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Infrabel can’t use drones to combat copper thieves
Belgian rail infrastructure authority Infrabel has for years complained about the thieves who remove railway cables to sell the lucrative copper in them.
Infrabel decided to try out a new approach to combat and deter cable thieves earlier this summer – surveilling railway lines with drones. The infrastructure authority would use the unmanned aerial vehicles to keep a watchful eye on the extensive network of railway lines that extend across the country.
But Infrabel’s plan to use drones to deter thieves has already ground to a halt. A spokesperson for the company told La Dernière Heure that using the drones would mean breaking the law.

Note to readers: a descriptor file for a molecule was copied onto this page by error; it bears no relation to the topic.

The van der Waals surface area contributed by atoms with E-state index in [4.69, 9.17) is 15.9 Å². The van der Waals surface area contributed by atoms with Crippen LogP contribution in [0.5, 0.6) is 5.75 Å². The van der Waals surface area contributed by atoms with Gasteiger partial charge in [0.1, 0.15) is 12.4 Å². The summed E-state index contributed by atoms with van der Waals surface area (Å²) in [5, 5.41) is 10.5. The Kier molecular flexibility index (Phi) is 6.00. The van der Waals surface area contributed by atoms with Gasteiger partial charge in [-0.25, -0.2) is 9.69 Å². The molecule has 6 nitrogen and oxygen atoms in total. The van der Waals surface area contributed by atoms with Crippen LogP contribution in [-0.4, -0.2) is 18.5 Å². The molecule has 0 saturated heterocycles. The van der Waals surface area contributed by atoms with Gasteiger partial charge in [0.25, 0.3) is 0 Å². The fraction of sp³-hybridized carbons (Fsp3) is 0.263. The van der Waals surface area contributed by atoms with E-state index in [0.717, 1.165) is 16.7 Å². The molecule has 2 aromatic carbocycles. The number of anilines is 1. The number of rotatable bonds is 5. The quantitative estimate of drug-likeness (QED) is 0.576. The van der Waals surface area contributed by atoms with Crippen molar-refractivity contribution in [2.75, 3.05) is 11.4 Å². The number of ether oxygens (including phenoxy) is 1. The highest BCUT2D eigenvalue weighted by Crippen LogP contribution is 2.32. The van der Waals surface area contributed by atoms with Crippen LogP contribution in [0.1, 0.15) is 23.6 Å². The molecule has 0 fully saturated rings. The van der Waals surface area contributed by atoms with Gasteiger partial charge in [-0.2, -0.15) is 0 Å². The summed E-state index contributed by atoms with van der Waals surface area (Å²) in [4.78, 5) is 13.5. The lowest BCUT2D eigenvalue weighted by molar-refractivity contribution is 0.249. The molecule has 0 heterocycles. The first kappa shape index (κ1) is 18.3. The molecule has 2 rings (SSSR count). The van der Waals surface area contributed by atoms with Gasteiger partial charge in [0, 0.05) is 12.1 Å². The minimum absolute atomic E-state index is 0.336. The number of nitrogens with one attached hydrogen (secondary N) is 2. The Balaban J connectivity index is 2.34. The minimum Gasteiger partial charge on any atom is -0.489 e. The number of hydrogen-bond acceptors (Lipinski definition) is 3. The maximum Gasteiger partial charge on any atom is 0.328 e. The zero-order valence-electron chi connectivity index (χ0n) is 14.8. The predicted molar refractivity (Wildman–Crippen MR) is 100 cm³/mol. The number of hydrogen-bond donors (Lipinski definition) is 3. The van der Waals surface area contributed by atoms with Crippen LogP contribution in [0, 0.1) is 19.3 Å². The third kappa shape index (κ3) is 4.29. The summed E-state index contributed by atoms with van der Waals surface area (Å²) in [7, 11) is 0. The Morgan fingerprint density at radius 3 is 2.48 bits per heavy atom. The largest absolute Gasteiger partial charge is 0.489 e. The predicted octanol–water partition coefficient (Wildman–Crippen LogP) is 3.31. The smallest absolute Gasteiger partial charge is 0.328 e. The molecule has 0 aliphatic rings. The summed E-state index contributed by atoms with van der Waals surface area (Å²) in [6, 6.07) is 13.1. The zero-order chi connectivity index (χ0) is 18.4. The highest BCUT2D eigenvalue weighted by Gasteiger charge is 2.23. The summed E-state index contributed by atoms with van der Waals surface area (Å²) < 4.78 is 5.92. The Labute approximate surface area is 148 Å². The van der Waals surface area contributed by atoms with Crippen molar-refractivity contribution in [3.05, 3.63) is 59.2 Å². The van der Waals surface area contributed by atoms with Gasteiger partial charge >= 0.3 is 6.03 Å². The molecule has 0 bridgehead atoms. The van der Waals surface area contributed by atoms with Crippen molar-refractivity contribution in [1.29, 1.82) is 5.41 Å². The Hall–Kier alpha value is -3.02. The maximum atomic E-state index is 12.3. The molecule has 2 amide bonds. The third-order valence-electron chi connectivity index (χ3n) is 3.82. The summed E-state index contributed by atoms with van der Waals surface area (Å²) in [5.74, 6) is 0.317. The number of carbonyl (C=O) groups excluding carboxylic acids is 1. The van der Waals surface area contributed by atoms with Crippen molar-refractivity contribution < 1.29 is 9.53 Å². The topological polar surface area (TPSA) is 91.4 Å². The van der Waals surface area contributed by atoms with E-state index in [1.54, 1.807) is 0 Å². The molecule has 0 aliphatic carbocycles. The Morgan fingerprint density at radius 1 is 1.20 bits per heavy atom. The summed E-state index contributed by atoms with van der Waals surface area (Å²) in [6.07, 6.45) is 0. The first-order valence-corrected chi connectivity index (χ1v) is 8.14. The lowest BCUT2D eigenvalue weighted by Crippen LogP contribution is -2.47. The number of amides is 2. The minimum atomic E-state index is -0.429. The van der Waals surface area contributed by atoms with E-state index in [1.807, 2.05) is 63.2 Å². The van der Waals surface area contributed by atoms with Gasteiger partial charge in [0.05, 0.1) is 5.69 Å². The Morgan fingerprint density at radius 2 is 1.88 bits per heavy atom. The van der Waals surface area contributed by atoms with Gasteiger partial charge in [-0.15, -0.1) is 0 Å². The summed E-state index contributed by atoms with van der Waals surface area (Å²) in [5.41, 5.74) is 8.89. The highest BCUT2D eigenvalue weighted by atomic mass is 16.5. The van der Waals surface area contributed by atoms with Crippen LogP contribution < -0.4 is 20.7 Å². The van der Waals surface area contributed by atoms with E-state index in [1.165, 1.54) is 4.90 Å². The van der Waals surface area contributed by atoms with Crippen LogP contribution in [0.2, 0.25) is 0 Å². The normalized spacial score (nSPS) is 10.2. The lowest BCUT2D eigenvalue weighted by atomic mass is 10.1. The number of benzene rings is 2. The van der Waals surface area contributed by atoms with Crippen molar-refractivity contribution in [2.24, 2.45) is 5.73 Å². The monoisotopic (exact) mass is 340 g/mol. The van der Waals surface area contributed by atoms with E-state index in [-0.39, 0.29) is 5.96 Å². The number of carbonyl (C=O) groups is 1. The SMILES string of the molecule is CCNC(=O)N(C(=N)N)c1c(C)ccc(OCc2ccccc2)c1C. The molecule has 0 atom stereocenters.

“This summer, we launched at platform at the initiative of the Belgian Civil Aviation Authority and Skyes that allows us to start the conversation on the subject of drones,” the Infrabel spokesperson said. The Belgian Civil Aviation Authority is the government agency responsible for the certification and regulation of civil aviation, while Skyes is the Belgian air traffic control company. “But we’re still waiting for changes to the legislation.”
Belgian drone legislation requires pilots to always have visual contact with the operated drones, which wouldn’t be possible in the case of Infrabel.
According to Infrabel, a little over 300 cable thefts occurred in 2018 – an increase of 300% compared to the preceding year, when just 114 incidents were recorded. The copper thefts delayed train travel by 2 hours and 20 minutes per day.
Photo: Belga / Bas Bogaerts
Written by Linda A. Thompson